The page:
Skip to main content

See also:

AOPA pilot association asking FAA to reform private pilot medical rules

The most populare private pilot airplane is a Cessna 172 Skyhawk
The most populare private pilot airplane is a Cessna 172 Skyhawk
Cessna

The so-called 3rd class medical ruling for private pilots seems to be antiquated: In an effort led by the Aircraft Owners and Pilots Association (AOPA), seven influential general aviation organizations are asking the Department of Transportation and the Administration to expedite a review of the Federal Aviation Administration’s (FAA) proposed rulemaking on third-class medical reform.

The aviation organizations urged Transportation Secretary Anthony Foxx to complete its review of the FAA notice of proposed rulemaking (NPRM) within the next 30 days and open the proposal for public comment.

“The FAA has moved far too slowly on medical reform,” said AOPA President Mark Baker. “This is a top priority for our members and we will do absolutely everything in our power to get the government moving and keep them moving. We’re working with friends in Congress and with the GA industry to make sure pilots get relief as soon as possible, and we will keep pushing until we get results.”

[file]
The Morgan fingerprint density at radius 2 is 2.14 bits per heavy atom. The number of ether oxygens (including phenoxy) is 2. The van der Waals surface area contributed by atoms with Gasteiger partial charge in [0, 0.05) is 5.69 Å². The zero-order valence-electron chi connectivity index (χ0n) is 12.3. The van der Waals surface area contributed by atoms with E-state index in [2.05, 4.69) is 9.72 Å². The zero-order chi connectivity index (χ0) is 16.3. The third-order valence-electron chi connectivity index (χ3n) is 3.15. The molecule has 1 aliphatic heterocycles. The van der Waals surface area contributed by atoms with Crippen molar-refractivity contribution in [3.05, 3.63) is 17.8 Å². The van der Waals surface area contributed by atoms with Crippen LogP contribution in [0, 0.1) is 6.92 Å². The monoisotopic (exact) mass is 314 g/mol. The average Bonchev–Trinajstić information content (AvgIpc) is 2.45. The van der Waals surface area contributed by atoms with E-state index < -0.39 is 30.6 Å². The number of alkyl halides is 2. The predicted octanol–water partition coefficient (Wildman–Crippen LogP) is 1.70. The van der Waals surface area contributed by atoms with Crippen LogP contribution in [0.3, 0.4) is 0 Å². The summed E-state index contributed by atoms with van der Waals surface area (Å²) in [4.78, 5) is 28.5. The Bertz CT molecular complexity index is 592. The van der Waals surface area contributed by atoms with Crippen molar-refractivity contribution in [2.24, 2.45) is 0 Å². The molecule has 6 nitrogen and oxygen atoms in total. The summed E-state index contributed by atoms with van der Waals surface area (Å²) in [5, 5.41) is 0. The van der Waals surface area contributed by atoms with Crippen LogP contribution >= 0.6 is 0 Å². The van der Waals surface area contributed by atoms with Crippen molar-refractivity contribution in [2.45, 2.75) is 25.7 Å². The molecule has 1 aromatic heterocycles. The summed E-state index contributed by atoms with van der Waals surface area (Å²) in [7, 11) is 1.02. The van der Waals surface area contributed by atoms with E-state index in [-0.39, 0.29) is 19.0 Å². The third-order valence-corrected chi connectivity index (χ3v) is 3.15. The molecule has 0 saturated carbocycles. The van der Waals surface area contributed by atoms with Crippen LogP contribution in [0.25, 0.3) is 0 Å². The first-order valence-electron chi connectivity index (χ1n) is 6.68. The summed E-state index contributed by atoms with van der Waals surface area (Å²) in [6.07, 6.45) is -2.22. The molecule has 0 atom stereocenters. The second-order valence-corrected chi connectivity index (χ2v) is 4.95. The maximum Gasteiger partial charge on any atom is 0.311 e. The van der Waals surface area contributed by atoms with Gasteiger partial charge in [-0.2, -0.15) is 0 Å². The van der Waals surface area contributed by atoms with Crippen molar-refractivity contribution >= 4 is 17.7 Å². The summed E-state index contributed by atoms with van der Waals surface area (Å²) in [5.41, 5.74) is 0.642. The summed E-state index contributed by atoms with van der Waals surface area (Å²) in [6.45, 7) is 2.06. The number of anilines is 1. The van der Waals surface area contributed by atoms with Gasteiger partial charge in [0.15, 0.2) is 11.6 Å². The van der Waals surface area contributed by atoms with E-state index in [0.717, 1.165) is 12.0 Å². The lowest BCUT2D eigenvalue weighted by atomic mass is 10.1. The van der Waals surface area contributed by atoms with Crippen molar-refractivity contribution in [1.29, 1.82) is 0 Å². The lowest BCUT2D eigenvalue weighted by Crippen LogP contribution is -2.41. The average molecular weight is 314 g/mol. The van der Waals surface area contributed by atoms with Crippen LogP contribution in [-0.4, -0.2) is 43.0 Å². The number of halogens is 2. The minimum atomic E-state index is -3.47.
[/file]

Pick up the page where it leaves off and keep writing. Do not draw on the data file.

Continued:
The aviation industry groups noted that changing the third-class medical process could save pilots as much as $140 million a year and the FAA more than $1 million a year—money that could be reinvested in ways that do much more to enhance safety, including increased proficiency flying and installing advanced safety equipment in aircraft.

Furthermore, the letter also notes that the FAA first recognized that pilots do not need a third-class medical certificate to fly safely a decade ago when it instituted the standard for sport pilots. And the industry is now in the process of developing a comprehensive online education course to ensure that pilots have the information needed to self-assess their fitness to fly. That, paired with an open and honest relationship with a primary care doctor, will enhance pilot safety, the groups wrote.

This letter was signed by AOPA president and by the leaders of the Experimental Aircraft Association, the General Aviation Manufacturers Association, Helicopter Association International, the National Agricultural Aviation Association, the National Air Transportation Association and the National Business Aviation Association.

Over two-and-a-half years ago, AOPA and EAA jointly filed a petition with the FAA to expand the number of pilots who can fly without a third-class medical certificate. When the FAA allowed the AOPA-EAA petition to languish, AOPA turned to friends in Congress for help. On Dec. 11, 2013, Rep. Todd Rokita (R-Indiana), a member of the House General Aviation Caucus, and GA Caucus Co-Chair Rep. Sam Graves (R-Missouri), introduced the General Aviation Pilot Protection Act (GAPPA). GAPPA now has 129 co-sponsors in the House and 17 in the Senate.

Many AOPA members have contacted their congressional representatives in Washington and signed an AOPA traveling petition in support of third-class medical reform.

“We are committed to seeing medical reform for our members and the entire aviation community,” said Baker. “Medical reform will save money, enhance safety, and get more people flying. That’s good for pilots now, and it’s critical for the future of the general aviation industry.”